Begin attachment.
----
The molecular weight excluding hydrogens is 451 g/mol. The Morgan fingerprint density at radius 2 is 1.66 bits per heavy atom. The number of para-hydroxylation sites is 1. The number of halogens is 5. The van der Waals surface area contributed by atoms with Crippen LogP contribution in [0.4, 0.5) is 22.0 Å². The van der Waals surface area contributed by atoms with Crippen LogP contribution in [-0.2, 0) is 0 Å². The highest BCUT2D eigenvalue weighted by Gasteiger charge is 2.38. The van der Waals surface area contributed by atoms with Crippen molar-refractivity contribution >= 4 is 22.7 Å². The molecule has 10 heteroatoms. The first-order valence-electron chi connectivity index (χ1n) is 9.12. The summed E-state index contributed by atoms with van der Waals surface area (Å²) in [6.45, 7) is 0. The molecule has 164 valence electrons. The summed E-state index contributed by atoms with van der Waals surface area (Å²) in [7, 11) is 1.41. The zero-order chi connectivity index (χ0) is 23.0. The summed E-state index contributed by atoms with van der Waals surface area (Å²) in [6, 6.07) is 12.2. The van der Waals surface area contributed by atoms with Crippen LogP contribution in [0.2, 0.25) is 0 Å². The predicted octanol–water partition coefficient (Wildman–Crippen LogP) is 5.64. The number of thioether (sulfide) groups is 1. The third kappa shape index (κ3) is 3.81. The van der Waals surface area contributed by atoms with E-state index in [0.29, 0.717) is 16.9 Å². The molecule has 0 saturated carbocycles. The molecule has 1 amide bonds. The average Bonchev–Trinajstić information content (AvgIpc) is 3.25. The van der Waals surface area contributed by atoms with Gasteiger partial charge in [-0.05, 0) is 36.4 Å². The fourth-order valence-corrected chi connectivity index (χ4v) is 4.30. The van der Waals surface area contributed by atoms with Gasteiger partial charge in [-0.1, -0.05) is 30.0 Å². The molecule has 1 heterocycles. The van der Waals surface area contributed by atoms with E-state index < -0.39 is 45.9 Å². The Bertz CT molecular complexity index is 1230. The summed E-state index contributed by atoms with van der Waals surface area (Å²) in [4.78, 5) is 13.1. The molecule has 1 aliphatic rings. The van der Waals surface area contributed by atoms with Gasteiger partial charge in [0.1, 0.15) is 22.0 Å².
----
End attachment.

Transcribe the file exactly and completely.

The molecular weight excluding hydrogens is 451 g/mol. The Morgan fingerprint density at radius 2 is 1.66 bits per heavy atom. The number of para-hydroxylation sites is 1. The number of halogens is 5. The van der Waals surface area contributed by atoms with Crippen LogP contribution in [0.4, 0.5) is 22.0 Å². The van der Waals surface area contributed by atoms with Crippen LogP contribution in [-0.2, 0) is 0 Å². The highest BCUT2D eigenvalue weighted by Gasteiger charge is 2.38. The van der Waals surface area contributed by atoms with Crippen molar-refractivity contribution >= 4 is 22.7 Å². The molecule has 10 heteroatoms. The first-order valence-electron chi connectivity index (χ1n) is 9.12. The summed E-state index contributed by atoms with van der Waals surface area (Å²) in [6.45, 7) is 0. The molecule has 164 valence electrons. The summed E-state index contributed by atoms with van der Waals surface area (Å²) in [7, 11) is 1.41. The zero-order chi connectivity index (χ0) is 23.0. The summed E-state index contributed by atoms with van der Waals surface area (Å²) in [6, 6.07) is 12.2. The van der Waals surface area contributed by atoms with Crippen LogP contribution in [0.2, 0.25) is 0 Å². The predicted octanol–water partition coefficient (Wildman–Crippen LogP) is 5.64. The number of thioether (sulfide) groups is 1. The third kappa shape index (κ3) is 3.81. The van der Waals surface area contributed by atoms with E-state index in [0.29, 0.717) is 16.9 Å². The molecule has 0 saturated carbocycles. The molecule has 1 amide bonds. The average Bonchev–Trinajstić information content (AvgIpc) is 3.25. The van der Waals surface area contributed by atoms with Gasteiger partial charge in [-0.05, 0) is 36.4 Å². The fourth-order valence-corrected chi connectivity index (χ4v) is 4.30. The van der Waals surface area contributed by atoms with Gasteiger partial charge in [-0.1, -0.05) is 30.0 Å². The molecule has 1 heterocycles. The van der Waals surface area contributed by atoms with E-state index < -0.39 is 45.9 Å². The Bertz CT molecular complexity index is 1230. The summed E-state index contributed by atoms with van der Waals surface area (Å²) in [4.78, 5) is 13.1. The molecule has 1 aliphatic rings. The van der Waals surface area contributed by atoms with Gasteiger partial charge in [0.1, 0.15) is 22.0 Å².